The people not the party

How come political parties in decline are still in power?

The party needs you? The party needs you?
It is an anomaly that so few people are members of a political party yet the party system has such a powerful effect on UK politics. We should also be aware that we have a representative democracy form of government. Singly they are each a problem and in combination a disaster.

However, the political party framework is useful to the political elite as all they have to do is appeal to the party. It being such a small group it will be easier for the elite to influence and steer the public towards their wishes; rather than the other way around and be influenced by the public.

Then they can proclaim the the result is democracy in action. But is it? Traditionally there are but a few political parties in action at any one time. Can it be that the diversity of the voters, millions of people, can be satisfied with just two major and a few smaller parties?

The dynamic is wrong too. The voter must join them to make a difference. Whereas, you would have thought, that the parties hoping to get votes should do more to reach out and appeal to the public. But this is representative democracy in action. A system of many faults!

And it gets worse. Our failing system gives up its power, with scant reference to the public, to other power blocks. The EU is often portrayed as a counter-weight to 'failed' or 'obsolete' nationalism. But it too is a flawed system with a democratic deficit. And two flawed systems don't make a right. Not least because the power of the super-state is, wrongly, portrayed as naturally superior to that of the nation.

It's long been established that the peak for political party membership in the UK was in the mid-1950's. In 1954 just under 4 million people belonged to the two main parties with the Conservatives ahead of the Labour party with about 65% of the total. Generally, the post WW2 economic boom was felt by everyone and in 1957 Harold Macmillan told the UK that they 'have never had it so good'.

A similar claim could have been made for the political parties, in their case they would never have it so good again. Membership began a decline and now over 50 years later we see a surge of writing, HERE, and HERE and HERE . So predicting the end of politics in its present form, which based upon the numbers of paid up political party members looks possible.

But 50 years is a long time and we should be careful not to make assumptions. The unpopularity of political parties then, why membership faded, might not be the same reason as the reluctance now to join in and sign up. Also the past is the province of historical research which counts for little in the here and now of a campaign to change our entire political system, and that is what we require.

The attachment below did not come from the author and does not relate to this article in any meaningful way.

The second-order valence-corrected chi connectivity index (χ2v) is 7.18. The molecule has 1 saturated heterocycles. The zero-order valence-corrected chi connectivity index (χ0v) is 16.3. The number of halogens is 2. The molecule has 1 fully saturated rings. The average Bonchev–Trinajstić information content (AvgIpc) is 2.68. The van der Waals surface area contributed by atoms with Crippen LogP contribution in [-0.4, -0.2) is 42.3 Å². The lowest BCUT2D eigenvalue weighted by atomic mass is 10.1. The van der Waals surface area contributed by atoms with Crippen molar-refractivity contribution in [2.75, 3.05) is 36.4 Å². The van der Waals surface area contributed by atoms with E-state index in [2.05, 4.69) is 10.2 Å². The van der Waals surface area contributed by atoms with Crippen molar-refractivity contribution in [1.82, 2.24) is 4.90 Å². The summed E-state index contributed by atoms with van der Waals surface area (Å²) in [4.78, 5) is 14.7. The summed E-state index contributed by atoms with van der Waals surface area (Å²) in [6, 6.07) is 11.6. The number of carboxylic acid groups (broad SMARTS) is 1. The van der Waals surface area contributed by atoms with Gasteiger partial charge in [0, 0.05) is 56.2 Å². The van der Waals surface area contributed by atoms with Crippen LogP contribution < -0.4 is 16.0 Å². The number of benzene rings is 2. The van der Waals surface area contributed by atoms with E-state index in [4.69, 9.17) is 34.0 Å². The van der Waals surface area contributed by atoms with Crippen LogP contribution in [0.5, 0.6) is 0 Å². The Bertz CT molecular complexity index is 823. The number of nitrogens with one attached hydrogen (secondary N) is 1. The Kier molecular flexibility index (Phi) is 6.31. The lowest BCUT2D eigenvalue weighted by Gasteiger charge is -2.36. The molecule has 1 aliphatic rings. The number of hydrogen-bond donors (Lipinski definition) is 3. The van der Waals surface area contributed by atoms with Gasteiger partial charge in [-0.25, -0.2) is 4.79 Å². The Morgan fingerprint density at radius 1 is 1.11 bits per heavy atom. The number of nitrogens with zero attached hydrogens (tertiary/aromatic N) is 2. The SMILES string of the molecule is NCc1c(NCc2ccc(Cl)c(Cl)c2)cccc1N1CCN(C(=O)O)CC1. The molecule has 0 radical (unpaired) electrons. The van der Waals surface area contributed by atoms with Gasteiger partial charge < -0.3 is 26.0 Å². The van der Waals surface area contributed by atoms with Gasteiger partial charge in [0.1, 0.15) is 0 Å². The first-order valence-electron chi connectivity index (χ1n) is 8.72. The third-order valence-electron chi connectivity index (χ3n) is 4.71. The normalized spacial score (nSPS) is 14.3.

But that's a practical approach. It will not go down well with the people who think that the past is the bedrock of all knowledge. These are the people whose affection for some golden age of the past chains them to it. Hence they are stuck in the past with their 'Britain finest hour' or the 'benefits of nationalisation' rhetoric. These same people are easily fooled by the concept of the party system.

But the battle to get a better system than the present one dominated, and damaged by the political parties, will be hard fought. Not just the parties but the whole of the political and public service establishment would prefer things to stay as they are. The list is long. The civil service would clearly be on that list as would all other public servants from the police to the NHS.

All would claim to be wholly beneficial and best left to carry on doing what they know to be right. All would claim to serve the public but would fight like rats in a sack if changes where proposed. This tells you all you need to know about them and their relationship with the public who, via taxation, pay the bills.

So what to do? In future posts we will look into alternatives to the representative democracy based system we now have. But as we can see some people while they recognise the decline of the political parties fail to grasp what's going on. They cannot see that 'patching up', will not do. The mood has changed and being taken for granted is no longer tolerable for the public, they want far more than that.